I had an interesting conversation recently about the value of education in the workplace. The gist was that educating employers about the costs associated with workplace bully would result in less bullying at work (I’m paraphrasing a bit). The underlying logic is that bullying is costly and that profit-maximizing employers, once aware of the costs, will act to avoid them.
I’m generally skeptical about this line of argument. The evidence I was pointed to about cost is from the Workplace Bullying Institute (under the Impact tab). This organization approaches bullying from a psychological perspective and focuses their impact studies on the personal impact of bullying.
This is a very valid perspective and yields useful insights into why and how bullying occurs and how it affects the target. That said, the psychological perspective ignores that bullying occurs in a political and economic context. Specifically, workplace bullying occurs within a capitalist economy, wherein employer behaviour is shaped by the profit imperative.
One of the more interesting articles written about bullying in employment is “Workplace bullying and the employment relationship”. Based on British data, this article suggests that employers may economically benefit from bullying. Specifically, bullying by supervisors (the most common bullies) may be an efficient way to increase productivity. In this way, bullying may be an endemic feature of capitalist employment relationships.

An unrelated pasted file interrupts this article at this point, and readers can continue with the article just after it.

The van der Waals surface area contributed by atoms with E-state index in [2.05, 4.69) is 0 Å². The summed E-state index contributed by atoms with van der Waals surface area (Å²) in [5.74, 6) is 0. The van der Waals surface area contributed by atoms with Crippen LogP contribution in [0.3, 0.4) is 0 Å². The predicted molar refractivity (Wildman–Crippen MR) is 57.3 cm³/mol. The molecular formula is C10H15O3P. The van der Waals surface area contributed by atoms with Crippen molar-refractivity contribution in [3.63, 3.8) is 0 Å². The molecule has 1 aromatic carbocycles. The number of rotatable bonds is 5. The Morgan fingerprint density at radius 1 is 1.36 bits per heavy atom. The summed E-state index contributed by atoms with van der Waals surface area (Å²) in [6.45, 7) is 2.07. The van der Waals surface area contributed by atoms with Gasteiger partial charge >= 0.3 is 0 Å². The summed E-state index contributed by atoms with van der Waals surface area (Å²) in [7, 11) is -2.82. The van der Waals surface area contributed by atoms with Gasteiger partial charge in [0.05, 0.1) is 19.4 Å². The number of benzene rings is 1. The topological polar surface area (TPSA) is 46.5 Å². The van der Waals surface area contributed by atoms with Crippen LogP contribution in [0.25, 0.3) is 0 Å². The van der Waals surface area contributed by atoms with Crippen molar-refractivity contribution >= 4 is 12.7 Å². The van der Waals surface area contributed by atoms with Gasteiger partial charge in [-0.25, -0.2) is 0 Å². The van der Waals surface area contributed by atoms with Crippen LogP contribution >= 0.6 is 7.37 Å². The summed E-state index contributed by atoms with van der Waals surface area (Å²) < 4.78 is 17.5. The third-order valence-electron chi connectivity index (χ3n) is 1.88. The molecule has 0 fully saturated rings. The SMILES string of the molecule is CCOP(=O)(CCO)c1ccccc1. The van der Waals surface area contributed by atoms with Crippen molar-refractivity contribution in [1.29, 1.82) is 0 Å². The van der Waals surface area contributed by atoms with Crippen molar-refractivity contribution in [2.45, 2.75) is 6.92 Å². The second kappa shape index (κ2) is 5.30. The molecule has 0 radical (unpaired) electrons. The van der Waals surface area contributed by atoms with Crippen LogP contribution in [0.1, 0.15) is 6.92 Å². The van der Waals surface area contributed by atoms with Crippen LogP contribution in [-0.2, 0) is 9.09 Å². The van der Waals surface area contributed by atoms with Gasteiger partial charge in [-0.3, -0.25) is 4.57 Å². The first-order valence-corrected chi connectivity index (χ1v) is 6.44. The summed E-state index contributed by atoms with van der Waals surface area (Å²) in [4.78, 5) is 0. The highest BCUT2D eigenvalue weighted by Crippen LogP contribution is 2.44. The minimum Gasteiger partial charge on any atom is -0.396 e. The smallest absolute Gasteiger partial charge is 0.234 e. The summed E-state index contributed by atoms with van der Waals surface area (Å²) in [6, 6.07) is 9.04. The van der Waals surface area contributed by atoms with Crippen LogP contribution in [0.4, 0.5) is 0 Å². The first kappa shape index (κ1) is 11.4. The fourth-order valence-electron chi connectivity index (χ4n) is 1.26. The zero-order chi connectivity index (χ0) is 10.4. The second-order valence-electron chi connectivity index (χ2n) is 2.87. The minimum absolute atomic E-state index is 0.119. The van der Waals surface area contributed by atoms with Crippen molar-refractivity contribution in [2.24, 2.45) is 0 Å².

The idea that employer condone bullying is an uncomfortable one. Yet it certainly explains why profit maximizers (like employers) would put up with this bullying: it is in their economic interest.
This line of analysis is also a good tonic for advocates of workplace education, who often assume that deviant behaviour is the product of ignorance, rather than the interaction of systemic pressures and self-interest.
-- Bob Barnetson